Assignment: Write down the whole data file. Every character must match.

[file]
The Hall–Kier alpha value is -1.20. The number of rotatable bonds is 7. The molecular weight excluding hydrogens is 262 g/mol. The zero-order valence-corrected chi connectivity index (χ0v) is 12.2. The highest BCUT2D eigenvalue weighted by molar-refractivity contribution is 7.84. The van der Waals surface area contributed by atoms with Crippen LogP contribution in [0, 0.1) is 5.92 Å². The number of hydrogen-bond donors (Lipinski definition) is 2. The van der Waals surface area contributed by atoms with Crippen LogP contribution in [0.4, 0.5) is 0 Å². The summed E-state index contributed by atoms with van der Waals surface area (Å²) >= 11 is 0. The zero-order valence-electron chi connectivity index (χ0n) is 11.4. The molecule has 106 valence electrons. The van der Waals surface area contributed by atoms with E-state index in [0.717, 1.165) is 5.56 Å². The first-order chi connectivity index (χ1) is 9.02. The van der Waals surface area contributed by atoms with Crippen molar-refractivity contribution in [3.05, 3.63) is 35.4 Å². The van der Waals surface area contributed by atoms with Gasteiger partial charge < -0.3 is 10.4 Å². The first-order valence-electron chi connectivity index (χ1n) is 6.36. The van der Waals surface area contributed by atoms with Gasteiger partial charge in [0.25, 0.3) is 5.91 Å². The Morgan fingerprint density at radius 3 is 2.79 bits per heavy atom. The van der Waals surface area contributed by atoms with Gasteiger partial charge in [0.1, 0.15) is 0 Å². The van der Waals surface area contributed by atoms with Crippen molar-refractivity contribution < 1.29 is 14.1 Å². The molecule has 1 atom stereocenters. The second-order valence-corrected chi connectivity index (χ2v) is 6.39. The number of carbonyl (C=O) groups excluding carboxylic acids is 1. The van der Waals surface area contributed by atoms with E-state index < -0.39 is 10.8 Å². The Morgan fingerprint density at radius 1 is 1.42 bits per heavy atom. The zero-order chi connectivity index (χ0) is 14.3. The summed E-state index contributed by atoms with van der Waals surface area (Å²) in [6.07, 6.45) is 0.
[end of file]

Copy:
The Hall–Kier alpha value is -1.20. The number of rotatable bonds is 7. The molecular weight excluding hydrogens is 262 g/mol. The zero-order valence-corrected chi connectivity index (χ0v) is 12.2. The highest BCUT2D eigenvalue weighted by molar-refractivity contribution is 7.84. The van der Waals surface area contributed by atoms with Crippen LogP contribution in [0, 0.1) is 5.92 Å². The number of hydrogen-bond donors (Lipinski definition) is 2. The van der Waals surface area contributed by atoms with Crippen LogP contribution in [0.4, 0.5) is 0 Å². The summed E-state index contributed by atoms with van der Waals surface area (Å²) >= 11 is 0. The zero-order valence-electron chi connectivity index (χ0n) is 11.4. The molecule has 106 valence electrons. The van der Waals surface area contributed by atoms with E-state index in [0.717, 1.165) is 5.56 Å². The first-order chi connectivity index (χ1) is 9.02. The van der Waals surface area contributed by atoms with Crippen molar-refractivity contribution in [3.05, 3.63) is 35.4 Å². The van der Waals surface area contributed by atoms with Gasteiger partial charge < -0.3 is 10.4 Å². The first-order valence-electron chi connectivity index (χ1n) is 6.36. The van der Waals surface area contributed by atoms with Gasteiger partial charge in [0.25, 0.3) is 5.91 Å². The Morgan fingerprint density at radius 3 is 2.79 bits per heavy atom. The van der Waals surface area contributed by atoms with Gasteiger partial charge in [0.1, 0.15) is 0 Å². The van der Waals surface area contributed by atoms with Crippen molar-refractivity contribution < 1.29 is 14.1 Å². The molecule has 1 atom stereocenters. The second-order valence-corrected chi connectivity index (χ2v) is 6.39. The number of carbonyl (C=O) groups excluding carboxylic acids is 1. The van der Waals surface area contributed by atoms with E-state index < -0.39 is 10.8 Å². The Morgan fingerprint density at radius 1 is 1.42 bits per heavy atom. The zero-order chi connectivity index (χ0) is 14.3. The summed E-state index contributed by atoms with van der Waals surface area (Å²) in [6.07, 6.45) is 0.